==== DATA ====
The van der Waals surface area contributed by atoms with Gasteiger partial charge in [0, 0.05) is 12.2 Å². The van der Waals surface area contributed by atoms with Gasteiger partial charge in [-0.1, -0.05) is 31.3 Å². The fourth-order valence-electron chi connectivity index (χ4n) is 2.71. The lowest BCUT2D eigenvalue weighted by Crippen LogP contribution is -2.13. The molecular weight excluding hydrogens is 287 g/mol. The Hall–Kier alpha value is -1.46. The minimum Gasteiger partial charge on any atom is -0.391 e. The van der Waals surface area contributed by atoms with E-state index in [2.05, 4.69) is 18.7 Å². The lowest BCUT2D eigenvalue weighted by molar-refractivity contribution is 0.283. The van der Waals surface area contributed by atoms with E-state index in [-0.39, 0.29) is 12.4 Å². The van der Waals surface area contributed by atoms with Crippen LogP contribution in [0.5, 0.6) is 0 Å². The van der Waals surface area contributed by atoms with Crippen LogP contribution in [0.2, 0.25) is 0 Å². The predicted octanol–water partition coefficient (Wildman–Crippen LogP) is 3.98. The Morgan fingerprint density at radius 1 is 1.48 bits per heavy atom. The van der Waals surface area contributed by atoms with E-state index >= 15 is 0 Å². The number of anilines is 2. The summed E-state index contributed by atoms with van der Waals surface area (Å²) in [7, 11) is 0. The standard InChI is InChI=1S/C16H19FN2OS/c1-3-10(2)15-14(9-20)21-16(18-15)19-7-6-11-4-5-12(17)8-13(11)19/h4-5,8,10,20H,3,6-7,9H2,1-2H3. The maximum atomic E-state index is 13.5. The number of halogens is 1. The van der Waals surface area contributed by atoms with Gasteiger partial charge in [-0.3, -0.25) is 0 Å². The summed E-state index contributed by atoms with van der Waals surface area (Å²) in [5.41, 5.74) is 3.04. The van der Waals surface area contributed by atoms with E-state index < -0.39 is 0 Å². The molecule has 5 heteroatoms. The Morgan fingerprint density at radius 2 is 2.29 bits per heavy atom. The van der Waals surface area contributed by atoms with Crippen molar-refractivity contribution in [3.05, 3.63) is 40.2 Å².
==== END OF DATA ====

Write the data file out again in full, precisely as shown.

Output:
The van der Waals surface area contributed by atoms with Gasteiger partial charge in [0, 0.05) is 12.2 Å². The van der Waals surface area contributed by atoms with Gasteiger partial charge in [-0.1, -0.05) is 31.3 Å². The fourth-order valence-electron chi connectivity index (χ4n) is 2.71. The lowest BCUT2D eigenvalue weighted by Crippen LogP contribution is -2.13. The molecular weight excluding hydrogens is 287 g/mol. The Hall–Kier alpha value is -1.46. The minimum Gasteiger partial charge on any atom is -0.391 e. The van der Waals surface area contributed by atoms with E-state index in [2.05, 4.69) is 18.7 Å². The lowest BCUT2D eigenvalue weighted by molar-refractivity contribution is 0.283. The van der Waals surface area contributed by atoms with E-state index in [-0.39, 0.29) is 12.4 Å². The van der Waals surface area contributed by atoms with Crippen LogP contribution in [0.5, 0.6) is 0 Å². The van der Waals surface area contributed by atoms with Crippen LogP contribution in [0.2, 0.25) is 0 Å². The predicted octanol–water partition coefficient (Wildman–Crippen LogP) is 3.98. The Morgan fingerprint density at radius 1 is 1.48 bits per heavy atom. The van der Waals surface area contributed by atoms with E-state index >= 15 is 0 Å². The number of anilines is 2. The summed E-state index contributed by atoms with van der Waals surface area (Å²) in [7, 11) is 0. The standard InChI is InChI=1S/C16H19FN2OS/c1-3-10(2)15-14(9-20)21-16(18-15)19-7-6-11-4-5-12(17)8-13(11)19/h4-5,8,10,20H,3,6-7,9H2,1-2H3. The maximum atomic E-state index is 13.5. The number of halogens is 1. The van der Waals surface area contributed by atoms with Gasteiger partial charge in [-0.3, -0.25) is 0 Å². The summed E-state index contributed by atoms with van der Waals surface area (Å²) in [5.41, 5.74) is 3.04. The van der Waals surface area contributed by atoms with E-state index < -0.39 is 0 Å². The molecule has 5 heteroatoms. The Morgan fingerprint density at radius 2 is 2.29 bits per heavy atom. The van der Waals surface area contributed by atoms with Crippen molar-refractivity contribution in [3.05, 3.63) is 40.2 Å².